EPA Seeks IRS Help to Push Investors to Contaminated Sites
On: October 18, 2019 | By:
The EPA wants investors to take advantage of a tax benefit program focused on distressed communities, but says it first needs help from the IRS.
Existing regulations for the Internal Revenue Service’s “opportunity zones” distressed community investment program aren’t clear enough to spur investors to confidently sink funds into brownfield sites, an Environmental Protection Agency official said Oct. 17.
“We really would love—love—for the IRS to clarify things for us,” said Aimee Storm of the EPA’s Office of Brownfields and Land Revitalization in Washington, D.C. She spoke at a conference in Newark, N.J., organized by Brownfield Listings, which runs a classifieds board for properties with redevelopment potential.
Opportunity zones, as established by the Tax Cuts and Jobs Act of 2017, are economically distressed communities identified by state governors as having potential for investment. Through the IRS program, investors may defer capital gains tax by adding their gains to special funds dedicated to opportunity zone revitalization.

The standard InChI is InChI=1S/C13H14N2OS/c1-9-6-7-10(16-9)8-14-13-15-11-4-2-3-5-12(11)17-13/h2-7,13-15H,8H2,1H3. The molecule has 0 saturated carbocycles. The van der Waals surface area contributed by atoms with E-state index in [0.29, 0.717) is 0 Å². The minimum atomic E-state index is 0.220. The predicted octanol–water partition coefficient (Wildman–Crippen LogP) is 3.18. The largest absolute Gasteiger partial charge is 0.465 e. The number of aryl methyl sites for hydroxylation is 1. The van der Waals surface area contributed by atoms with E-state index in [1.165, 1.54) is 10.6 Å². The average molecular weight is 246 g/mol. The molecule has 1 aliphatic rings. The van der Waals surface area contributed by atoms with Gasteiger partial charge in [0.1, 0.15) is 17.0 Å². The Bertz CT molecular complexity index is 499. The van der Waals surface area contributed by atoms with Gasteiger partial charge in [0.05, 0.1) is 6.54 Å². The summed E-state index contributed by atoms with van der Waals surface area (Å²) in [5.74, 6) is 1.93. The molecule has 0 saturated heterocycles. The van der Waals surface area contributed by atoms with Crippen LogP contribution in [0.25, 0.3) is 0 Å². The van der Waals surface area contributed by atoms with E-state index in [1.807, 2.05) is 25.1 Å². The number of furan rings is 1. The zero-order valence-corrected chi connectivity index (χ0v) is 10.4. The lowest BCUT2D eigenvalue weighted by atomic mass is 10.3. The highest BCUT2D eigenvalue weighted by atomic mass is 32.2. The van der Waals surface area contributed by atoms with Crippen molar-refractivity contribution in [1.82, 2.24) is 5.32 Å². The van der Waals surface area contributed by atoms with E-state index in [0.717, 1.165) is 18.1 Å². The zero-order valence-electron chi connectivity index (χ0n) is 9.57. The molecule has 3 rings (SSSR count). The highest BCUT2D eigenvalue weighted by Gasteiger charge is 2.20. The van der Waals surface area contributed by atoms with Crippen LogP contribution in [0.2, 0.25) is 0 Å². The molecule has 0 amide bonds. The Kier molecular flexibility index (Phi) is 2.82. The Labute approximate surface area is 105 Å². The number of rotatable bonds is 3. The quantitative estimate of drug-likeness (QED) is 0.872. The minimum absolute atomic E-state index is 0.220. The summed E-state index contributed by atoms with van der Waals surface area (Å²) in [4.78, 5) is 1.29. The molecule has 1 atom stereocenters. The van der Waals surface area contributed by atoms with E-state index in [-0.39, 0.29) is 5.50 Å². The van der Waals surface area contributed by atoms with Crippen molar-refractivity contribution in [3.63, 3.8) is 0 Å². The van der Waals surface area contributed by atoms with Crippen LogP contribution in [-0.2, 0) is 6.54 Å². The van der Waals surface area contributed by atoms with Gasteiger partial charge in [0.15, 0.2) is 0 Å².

‘Bugs Have Not Been Worked Out’
An initial tranche of IRS guidelines for the program, issued in October of 2018, made the Environmental Protection Agency uncertain whether typical brownfield site activities, including site assessment and cleanup, are considered valid site preparation costs, Storm said.
The second tranche of guidelines, released in April, appeared to clarify that those are valid in certain cases. But the IRS does not mention brownfields explicitly.
At a brownfield property, redevelopment is complicated by actual or potential contamination from previous uses. Brownfields are “overwhelmingly concentrated” in communities with low-income residents and other marginalized populations, according to the EPA.
The opportunity zone program is intelligent and innovative, but like many tax programs, it’s also complicated, said Stephen Fauer, CEO of Environmental Strategies & Applications Inc., based in Middlesex, N.J.
“A lot of the bugs have not been worked out,” he said at the conference.
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